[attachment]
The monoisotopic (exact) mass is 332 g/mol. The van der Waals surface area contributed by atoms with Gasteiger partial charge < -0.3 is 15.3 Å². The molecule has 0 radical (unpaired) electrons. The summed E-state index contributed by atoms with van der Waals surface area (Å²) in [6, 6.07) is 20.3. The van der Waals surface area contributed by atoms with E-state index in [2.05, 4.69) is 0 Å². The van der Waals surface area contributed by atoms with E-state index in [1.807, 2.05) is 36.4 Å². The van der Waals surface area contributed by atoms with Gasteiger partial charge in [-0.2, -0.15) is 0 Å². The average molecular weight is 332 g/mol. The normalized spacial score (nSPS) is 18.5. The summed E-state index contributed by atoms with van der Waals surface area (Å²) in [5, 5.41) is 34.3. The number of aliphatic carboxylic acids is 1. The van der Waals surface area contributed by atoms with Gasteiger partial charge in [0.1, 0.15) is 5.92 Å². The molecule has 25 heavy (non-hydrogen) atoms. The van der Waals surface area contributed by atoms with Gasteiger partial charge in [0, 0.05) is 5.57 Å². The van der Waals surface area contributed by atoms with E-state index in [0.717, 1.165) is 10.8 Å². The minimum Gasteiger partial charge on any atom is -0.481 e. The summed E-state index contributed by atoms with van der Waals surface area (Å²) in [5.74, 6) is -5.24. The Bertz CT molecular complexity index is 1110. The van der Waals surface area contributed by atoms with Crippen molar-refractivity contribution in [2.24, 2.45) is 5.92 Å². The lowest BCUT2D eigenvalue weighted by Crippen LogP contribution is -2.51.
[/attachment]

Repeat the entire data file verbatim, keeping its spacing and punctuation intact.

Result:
The monoisotopic (exact) mass is 332 g/mol. The van der Waals surface area contributed by atoms with Gasteiger partial charge < -0.3 is 15.3 Å². The molecule has 0 radical (unpaired) electrons. The summed E-state index contributed by atoms with van der Waals surface area (Å²) in [6, 6.07) is 20.3. The van der Waals surface area contributed by atoms with E-state index in [2.05, 4.69) is 0 Å². The van der Waals surface area contributed by atoms with E-state index in [1.807, 2.05) is 36.4 Å². The van der Waals surface area contributed by atoms with Gasteiger partial charge in [-0.2, -0.15) is 0 Å². The average molecular weight is 332 g/mol. The normalized spacial score (nSPS) is 18.5. The summed E-state index contributed by atoms with van der Waals surface area (Å²) in [5, 5.41) is 34.3. The number of aliphatic carboxylic acids is 1. The van der Waals surface area contributed by atoms with Gasteiger partial charge in [0.1, 0.15) is 5.92 Å². The molecule has 25 heavy (non-hydrogen) atoms. The van der Waals surface area contributed by atoms with Gasteiger partial charge in [0, 0.05) is 5.57 Å². The van der Waals surface area contributed by atoms with E-state index in [0.717, 1.165) is 10.8 Å². The minimum Gasteiger partial charge on any atom is -0.481 e. The summed E-state index contributed by atoms with van der Waals surface area (Å²) in [5.74, 6) is -5.24. The Bertz CT molecular complexity index is 1110. The van der Waals surface area contributed by atoms with Crippen molar-refractivity contribution in [2.24, 2.45) is 5.92 Å². The lowest BCUT2D eigenvalue weighted by Crippen LogP contribution is -2.51.